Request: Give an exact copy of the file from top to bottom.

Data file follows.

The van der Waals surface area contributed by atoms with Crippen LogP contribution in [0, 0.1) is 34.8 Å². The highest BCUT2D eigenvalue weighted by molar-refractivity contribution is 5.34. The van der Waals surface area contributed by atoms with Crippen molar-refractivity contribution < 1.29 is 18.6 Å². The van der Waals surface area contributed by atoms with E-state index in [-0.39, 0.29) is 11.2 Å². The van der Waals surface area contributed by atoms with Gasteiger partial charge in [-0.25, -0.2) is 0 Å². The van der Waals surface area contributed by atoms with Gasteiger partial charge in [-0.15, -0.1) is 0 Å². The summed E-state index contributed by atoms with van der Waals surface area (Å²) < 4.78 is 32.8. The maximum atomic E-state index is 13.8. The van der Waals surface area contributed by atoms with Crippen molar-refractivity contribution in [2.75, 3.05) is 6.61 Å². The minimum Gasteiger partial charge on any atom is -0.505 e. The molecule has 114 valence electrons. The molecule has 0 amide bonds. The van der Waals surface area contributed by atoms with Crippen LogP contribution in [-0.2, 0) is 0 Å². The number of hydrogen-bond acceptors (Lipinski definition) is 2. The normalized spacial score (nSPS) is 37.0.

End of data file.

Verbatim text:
The van der Waals surface area contributed by atoms with Crippen LogP contribution in [0, 0.1) is 34.8 Å². The highest BCUT2D eigenvalue weighted by molar-refractivity contribution is 5.34. The van der Waals surface area contributed by atoms with Crippen molar-refractivity contribution < 1.29 is 18.6 Å². The van der Waals surface area contributed by atoms with E-state index in [-0.39, 0.29) is 11.2 Å². The van der Waals surface area contributed by atoms with Gasteiger partial charge in [-0.25, -0.2) is 0 Å². The van der Waals surface area contributed by atoms with Gasteiger partial charge in [-0.15, -0.1) is 0 Å². The summed E-state index contributed by atoms with van der Waals surface area (Å²) < 4.78 is 32.8. The maximum atomic E-state index is 13.8. The van der Waals surface area contributed by atoms with Crippen molar-refractivity contribution in [2.75, 3.05) is 6.61 Å². The minimum Gasteiger partial charge on any atom is -0.505 e. The molecule has 114 valence electrons. The molecule has 0 amide bonds. The van der Waals surface area contributed by atoms with Crippen LogP contribution in [-0.2, 0) is 0 Å². The number of hydrogen-bond acceptors (Lipinski definition) is 2. The normalized spacial score (nSPS) is 37.0.